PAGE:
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Parents responsibility.
I got to learn the hard way in college, as did hubby. We've partially gotten away from that albatross, but still have student loans to show for it. Or be like my IL's and have nothing but a busted '00 Subaru and limping '86 Volvo to show for 25 years of marriage while making $300K a year for a bit of it. I guess that does help as it shows hubby and I exactly how to *not* do things... All I was ever told was "credit cards are evil." Not how, why, or anything, just that they were evil.

Unless you *really* want your children learning about things like money and sex and morals and so on in school (I've got three kids, and have yet to get the sex talk from my parents). I do know people who don't care/pay attention and trust that whatever school they send the kids off to is doing what they expect, despite the parents not looking into the curriculum or anything. Yet act surprised when certain things happen that are... oh, let's say unsavory.

We haven't come to a decision on exactly how we're going to teach our kids about money... still gathering ideas and my oldest is 5yo. So I'm absolutely no help there.

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#22 of 33 Old 02-12-2009, 11:09 AM
 
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Financial education should be a taught at home by word and example subject. Schools at best give it a once over from the angle of check writing, which is fast become an unneeded skill, and maybe if you get an awesome teacher for life skills {where it's still offered, of course} you might learn how to track stocks or get/keep a good credit score. That's about it.
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#23 of 33 Old 02-12-2009, 11:36 AM
 
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Originally Posted by choli View Post
I wouldn't depend on the school to teach it. We teach it ourselves, by involving our kids in financial decisions and budgeting.

We pay pocket money weekly. It is not tied to chores, but we do expect our kids to take a large part in the housework. We all pitch in with the housework and we all have a part of the family income.
I agree. Financial practices are very much a personal thing. My financial values are not at all mainstream. For example, DH and I do not believe in taking on debt for purchases other than homes, cars, and education. I know that I learned how to live frugally and debt free from my parents and grandparents. I hope to pass these lessons on to DS when he gets older. I am already teaching him how to save money in is piggy bank and he understands that money has value and can purchase things...not shabby for a 2 year old.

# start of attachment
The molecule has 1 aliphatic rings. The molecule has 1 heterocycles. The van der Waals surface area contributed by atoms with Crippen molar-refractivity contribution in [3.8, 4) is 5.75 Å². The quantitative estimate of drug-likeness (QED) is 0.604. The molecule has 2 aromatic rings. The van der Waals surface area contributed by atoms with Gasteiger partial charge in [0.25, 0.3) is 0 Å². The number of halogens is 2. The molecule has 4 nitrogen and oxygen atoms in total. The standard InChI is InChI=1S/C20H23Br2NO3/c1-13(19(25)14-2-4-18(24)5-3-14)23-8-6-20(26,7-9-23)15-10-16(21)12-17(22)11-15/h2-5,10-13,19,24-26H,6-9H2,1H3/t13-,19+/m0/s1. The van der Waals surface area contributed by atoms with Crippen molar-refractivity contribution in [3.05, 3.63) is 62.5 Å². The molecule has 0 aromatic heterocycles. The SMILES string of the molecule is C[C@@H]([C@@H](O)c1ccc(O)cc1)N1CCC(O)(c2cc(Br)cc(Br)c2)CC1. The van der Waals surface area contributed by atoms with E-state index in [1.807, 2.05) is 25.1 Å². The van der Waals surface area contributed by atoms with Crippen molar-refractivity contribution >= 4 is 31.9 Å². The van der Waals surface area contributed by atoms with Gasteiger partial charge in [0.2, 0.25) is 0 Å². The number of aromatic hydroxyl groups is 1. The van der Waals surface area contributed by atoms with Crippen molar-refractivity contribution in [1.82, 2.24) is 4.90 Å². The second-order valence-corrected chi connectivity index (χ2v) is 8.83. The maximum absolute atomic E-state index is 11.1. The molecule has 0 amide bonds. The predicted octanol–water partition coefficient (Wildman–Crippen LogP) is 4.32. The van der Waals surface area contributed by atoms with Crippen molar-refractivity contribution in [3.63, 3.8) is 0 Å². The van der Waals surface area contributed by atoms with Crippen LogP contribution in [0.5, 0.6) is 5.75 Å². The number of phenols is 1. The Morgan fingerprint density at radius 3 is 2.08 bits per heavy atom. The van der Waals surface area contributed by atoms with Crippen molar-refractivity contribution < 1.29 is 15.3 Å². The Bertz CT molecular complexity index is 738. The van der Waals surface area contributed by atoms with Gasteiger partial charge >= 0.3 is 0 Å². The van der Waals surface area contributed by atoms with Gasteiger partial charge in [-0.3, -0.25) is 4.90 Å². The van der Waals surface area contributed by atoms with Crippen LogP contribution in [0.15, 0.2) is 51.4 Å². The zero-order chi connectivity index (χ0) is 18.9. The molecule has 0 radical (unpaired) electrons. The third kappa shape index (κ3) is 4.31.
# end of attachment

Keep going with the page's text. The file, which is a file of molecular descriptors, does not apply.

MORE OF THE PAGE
Now I do think it is ok for schools to teach about the stock market, how the world economy works, trade agreements, etc. I had an economics course in highschool where we learned these things. Something that is lacking in education but would be beneficial is an overview of US tax code, how debt and credit work, and keeping a checking account.

But for the most part, I feel that finances are taught by the example we give our children.
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#24 of 33 Old 02-12-2009, 12:54 PM
 
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At home, definitely!!!!

I don't see how anyone could just leave it to the school. The first (and only) money management I had was a 9weeks course in the tenth grade. By then, I was already working a bit (tutoring and babysitting) and thanks to my parents, I had a really great grasp of how to handle money. I saved almost everything I made. The money course in the 9th grade was a basic course, teaching checkbooks, budgeting, etc, but it wasn't very good. My mom filled in the blanks on a lot of things.

I wish, though, that I'd been taught a little more about debt, in a way that I could relate to. Maybe it would have saved me my current situation.
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#25 of 33 Old 02-12-2009, 01:30 PM
 
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Originally Posted by velochic View Post
Every family has a different set of principles regarding finances and money management. It's the parents' responsibility, IMO. The schools can teach economic principles, how to balance a checkbook, how to calculate returns and amortizations, etc. but they can't teach kids how to be responsible consumers. It starts at home and it starts with parents leading by example.

This.

I'm a huge supporter of public education. But schools should be concentrating on academics and they have more than enough to deal with in that arena.

Parents should be teaching their children life skills.
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#26 of 33 Old 02-12-2009, 01:48 PM
 
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parents...if they know what they are talking about.

My parents had a very dysfunctional relationship, my father "controlled" their money and budgeted the household money and then my mother would sabotage that by reckless spending and then lying about it. He was a financial genius and she was a credit train wreck. It was one of the many things that destroyed their marriage. No one in my home ever discussed how to balance a checkbook, save money, whether or not to invest, credit cards, etc.